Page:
Not being an exercise physiology expert would be a good goal. Thanks

Don’t worry about the actual FTP number that you get from the test, to begin with it’s best to think of it as how the software sets the relative difficulty of each workout. The important word in that sentence is “relative”, that means that when you do a particular workout it’s targeting and stressing a particular part of your fitness. Even if your FTP was 242 or 342 then the same workout would target the same part of your fitness.

Technically FTP is the maximum power you could theoretically output for an hour of effort. It’s just a figure that training programs and trainers tend to use that means everyone knows what is being referred to in terms of effort rather than someone coming up with a new metric that no-one else understands.

@bholmlate - I think it’s that the OP has started a workout and then wants to cut it short or make it easier rather than thinking “That’s a bit much, is there a shorter version?” which is what the -1, -2 versions are for.


Yes they do and it probably fits most riders. But from experience SSB was too daunting for me. I came to TR after burning myself on a combination of zwift workouts, B6 depletion, hernia surgery and a stroke 18 months earlier. Sweet spot was daunting and looked like it was a fast way to get back in a bad place that took me several months to recover.

So TB even low volume was exactly what I needed. Granted I might have had a better progression with Sweet Spot. After one round of TB I do Sweet Spot now and it is exactly what I expected lot of intensity early. Which I wouldn’t have been able to sustain at the time.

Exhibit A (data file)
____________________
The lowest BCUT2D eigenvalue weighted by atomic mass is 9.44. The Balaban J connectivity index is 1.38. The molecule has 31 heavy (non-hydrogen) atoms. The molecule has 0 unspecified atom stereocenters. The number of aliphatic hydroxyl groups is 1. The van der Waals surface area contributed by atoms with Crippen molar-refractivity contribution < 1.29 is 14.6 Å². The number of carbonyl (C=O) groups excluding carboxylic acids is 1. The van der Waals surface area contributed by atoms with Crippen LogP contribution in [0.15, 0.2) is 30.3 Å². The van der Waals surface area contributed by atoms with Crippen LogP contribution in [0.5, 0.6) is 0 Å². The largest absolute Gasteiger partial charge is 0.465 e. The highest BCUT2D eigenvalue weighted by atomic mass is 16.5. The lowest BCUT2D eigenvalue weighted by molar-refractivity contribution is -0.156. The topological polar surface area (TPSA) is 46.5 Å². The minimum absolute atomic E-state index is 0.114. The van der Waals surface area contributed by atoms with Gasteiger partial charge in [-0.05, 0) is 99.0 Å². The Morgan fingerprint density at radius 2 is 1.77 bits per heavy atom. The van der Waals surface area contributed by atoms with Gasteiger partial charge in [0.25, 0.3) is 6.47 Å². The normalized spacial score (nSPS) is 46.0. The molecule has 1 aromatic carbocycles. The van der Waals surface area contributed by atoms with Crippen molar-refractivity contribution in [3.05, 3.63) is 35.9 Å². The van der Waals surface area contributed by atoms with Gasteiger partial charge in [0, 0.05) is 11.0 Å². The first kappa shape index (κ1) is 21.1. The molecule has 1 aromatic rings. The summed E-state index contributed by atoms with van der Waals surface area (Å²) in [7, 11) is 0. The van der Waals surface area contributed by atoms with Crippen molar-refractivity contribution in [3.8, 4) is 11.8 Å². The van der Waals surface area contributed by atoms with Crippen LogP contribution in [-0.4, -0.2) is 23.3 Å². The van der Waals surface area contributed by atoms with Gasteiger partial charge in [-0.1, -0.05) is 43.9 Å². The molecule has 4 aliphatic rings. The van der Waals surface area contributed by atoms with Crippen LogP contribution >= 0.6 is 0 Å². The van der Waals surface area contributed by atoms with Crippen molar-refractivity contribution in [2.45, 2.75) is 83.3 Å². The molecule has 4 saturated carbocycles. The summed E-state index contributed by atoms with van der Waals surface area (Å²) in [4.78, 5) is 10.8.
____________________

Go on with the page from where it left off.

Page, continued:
Wow, congratulations on coming back from a stroke, that’s incredible. Sounds like TB was tailor-made for you!

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Well I had it as a result of a genetic disease that caused inflammation. And had 3 business but more importantly 3 kids ages 8, 6 and 4 that needed a fully functionnal father. It was a miserable come back: comprised of long and daunting hard work that left me feel like quiting every night. I was paralyzed on the right side so I used the bike to get my left side to work and remake the neuronal connections 5 minutes at a time. After 3 months I still couldn’t speak or read but at least I could walk. It took me 1 year to get functionnal enough to tacle the problem of my genetic thing. On which there was no reasearch at all and because it touch only 1 in 200 000 000. I’m now treated so no inflamation anymore. So yeah TB low volume was the perfect fit at that time. Definitely the biggest, baddest accomplishment of my life so far.


The thing is if he is really a newbie cyclist in the grand sceme of things doing 3 months of TB may slow his progression on the short term. But on the long term it won’t change a thing with the benefits of a better aerobic engine, boosted confidence, he’ll see progress even if not on his FTP. He’ll benefit from more fliud pedalling in both high and low cadence, in/out saddle transition, speed burst, sprints, cadence. I mean those are all cycling skills that are useful in the real world and there is much less of this work on this in Sweet spot base than in TB. My max RPM progressed from 130 to 180. And max power from 400 to 600 watts. And got a little FTP bump. It made my outside riding that much more enjoyable. I could tacle hills knowing I could swich load from grinding at 60 RPM to spinning at a 100. Going out of the saddle to change the load. All this is useful.

Ah - well you didn’t mention all that. :slight_smile: cool. glad you’re all recovered now and totally get it.

I haven’t done TB, but there are a lot of form and cadence drills in SSB. Every workout has some combination of low/high cadence drills, standing form drills, aero form drills, seated/standing transition drills (wow are those helpful), pedaling quadrant drills, knee stability drills, isolated leg drills, etc. I don’t think choosing SSB means you miss out on that real-world skill refinement. You do spend much less time on the bike, so you might clock less total time in drills, but you’re absolutely making the most of the time you are on the bike.

My first time through SSB, my FTP went from 1.4 W/kg to 2 W/kg, or over a 40% increase. (Noob gains, clearly.) Like Coach Chad and the rest of the TR folks have recommended, SSB is usually the right choice for most people, even absolute beginners like I was. The exceptions are folks like you, coming back from injury or illness who need a lower intensity, or people who have lots of time before their events and over ten hours to train every week.